Let’s face it: winter is coming. The time of sunny afternoons, outdoor picnics, and complaining about the heat is coming to a close. With winter comes the cold–and that means preparing one’s home for a freezing onslaught of wind chills and snow days. Is your apartment ready ? There are a few simple steps one should take to winter proof your home and keep the winter chill outside where it belongs.
First things first, check to see if any of your windows are still popped open from those warm summer nights. Make sure they’re closed and secured, testing the frames and window pane for any drafty spots. Once you’ve found any leaks, there are a few varied methods of sealing the draft.
- Caulking: Caulking is a cheap and effective method of sealing, especially if your landlord agrees to cover the cost. Check both inside and outside; caulking around the window frame (either where it hit the casing or the surrounding wall and siding). Also make sure to ask the landlord about caulking before buying the material–they may either deny your request or pay for the caulk and labor themselves.
- Weatherstripping: Weatherstrips come in multiple forms, all of which are fully capable of keeping out the cold. Simply cut the strips to fit the window and place them down.
- Insulation Film: Sold in packages for up to five windows, insulation film is perhaps the easiest and cheapest way to weather-proof a window. For most kits, all you need is a hairdryer and about five minutes of your time. For about $12, you can create an airtight seal around your windows that will last throughout the season.
Of course, if you live in an older apartment, consider asking your landlord to replace the windows if they’re especially drafty. Make sure to check with the landlord or building manager to see if any materials are refundable.
Though this tip mostly goes unnoticed, sealing and insulating any outlets will keep a surprising amount of warm air in and repel any drafts. Stock up on foam outlet gaskets (you can purchase them through Amazon) for less than ten dollars. They are removable, so once you move out of your apartment you can certainly take them with you.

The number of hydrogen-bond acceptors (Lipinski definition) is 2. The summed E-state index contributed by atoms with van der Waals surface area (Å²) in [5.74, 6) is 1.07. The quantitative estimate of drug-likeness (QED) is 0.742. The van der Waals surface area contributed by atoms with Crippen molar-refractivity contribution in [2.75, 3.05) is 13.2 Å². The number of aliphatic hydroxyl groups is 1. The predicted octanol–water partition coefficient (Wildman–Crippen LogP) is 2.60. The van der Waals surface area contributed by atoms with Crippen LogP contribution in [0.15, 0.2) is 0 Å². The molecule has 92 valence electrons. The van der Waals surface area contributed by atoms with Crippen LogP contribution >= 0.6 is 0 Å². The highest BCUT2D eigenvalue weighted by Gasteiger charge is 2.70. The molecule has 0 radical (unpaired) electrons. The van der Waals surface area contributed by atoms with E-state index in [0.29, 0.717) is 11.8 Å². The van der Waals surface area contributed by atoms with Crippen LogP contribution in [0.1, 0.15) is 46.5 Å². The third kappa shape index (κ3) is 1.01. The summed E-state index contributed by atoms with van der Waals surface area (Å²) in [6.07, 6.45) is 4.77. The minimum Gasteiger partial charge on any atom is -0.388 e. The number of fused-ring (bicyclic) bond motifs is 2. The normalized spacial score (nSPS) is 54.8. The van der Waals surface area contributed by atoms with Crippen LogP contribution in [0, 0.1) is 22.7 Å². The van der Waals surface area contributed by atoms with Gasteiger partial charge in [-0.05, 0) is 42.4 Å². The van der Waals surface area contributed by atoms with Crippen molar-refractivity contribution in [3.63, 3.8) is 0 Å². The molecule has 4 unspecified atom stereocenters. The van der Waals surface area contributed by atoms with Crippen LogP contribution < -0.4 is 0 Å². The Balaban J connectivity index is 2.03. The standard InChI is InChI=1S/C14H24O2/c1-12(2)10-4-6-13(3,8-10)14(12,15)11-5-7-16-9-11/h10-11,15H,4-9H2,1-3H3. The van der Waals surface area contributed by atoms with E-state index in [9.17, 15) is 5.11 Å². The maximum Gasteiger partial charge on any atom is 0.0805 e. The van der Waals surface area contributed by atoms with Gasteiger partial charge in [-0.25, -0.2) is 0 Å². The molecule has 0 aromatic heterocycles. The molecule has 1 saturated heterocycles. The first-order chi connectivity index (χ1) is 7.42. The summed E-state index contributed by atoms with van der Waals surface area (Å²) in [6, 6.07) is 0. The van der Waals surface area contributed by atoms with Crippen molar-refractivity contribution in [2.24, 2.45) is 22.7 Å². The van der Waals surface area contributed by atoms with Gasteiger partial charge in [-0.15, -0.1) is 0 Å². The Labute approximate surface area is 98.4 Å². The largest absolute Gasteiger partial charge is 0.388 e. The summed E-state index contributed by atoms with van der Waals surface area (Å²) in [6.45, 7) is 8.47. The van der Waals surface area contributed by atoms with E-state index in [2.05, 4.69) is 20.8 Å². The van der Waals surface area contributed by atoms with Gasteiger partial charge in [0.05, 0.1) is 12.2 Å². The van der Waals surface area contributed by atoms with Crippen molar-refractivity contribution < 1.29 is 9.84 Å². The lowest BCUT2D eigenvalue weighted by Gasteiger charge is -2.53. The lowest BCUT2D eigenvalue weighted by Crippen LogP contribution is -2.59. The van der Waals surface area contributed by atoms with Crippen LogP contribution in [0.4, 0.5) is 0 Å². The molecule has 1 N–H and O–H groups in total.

Put Draft Guards Under Doors
First, get into the habit of keeping any doors closed to minimize your heating space (especially to areas that don’t require heating). Second, draft proof any doors with large gaps underneath. Use either caulk between the frame and the wall or a door sweep between the floor to keep the warm air in. Much like weatherproofing windows, sealing any doors will prevent any heat from escaping.
Use Thicker Curtains
Though the windows may be sealed, adding a thick layer of fabric will trap the heat inside. Try to pull back the curtains during sunny afternoons, but keep them closed at night or during cloudy days. If possible, look for curtains in darker colors or those with thermal lining. They’re made to protect a home during harsh winter months.
Find Your Vents
Though this advice seems simple, a lot of renters tend to block their heat sources unintentionally- especially if they’ve moved in during the Summer months. Before the chill fully sets in, make an effort to find all of the vents in your home and ensure there’s no furniture blocking your heat sources. Along the same note, if you have radiators instead of vents, make sure there’s nothing on top of or directly in front of them. Any large pieces of furniture (like a sofa) will selfishly block and absorb the heat you need.
Cover Your Floors
Once last source of drafts in a home is an uninsulated floor; in fact, about 10% of heat is lost through bare floorboards. In most older buildings, hardwood floors lack insulation and allow heat to leak out. To combat this, purchase a few rugs to be placed throughout your home. For most, rugs help maintain a peace of mind. When your feet feel warmer, you feel warmer.
Though you can’t stop the inevitable onslaught of winter, you can better prepare your apartment for the upcoming months. One huge plus of renting over purchasing a home means you won’t have to undertake any huge tasks in terms of insulating your home. However, you should talk to your landlord before purchasing materials, especially if you plan on caulking any windows or doors. So, now that you know what to do, it’s time to winterize your home, save on your heating bills, and finally relax knowing the chill is outside where it belongs.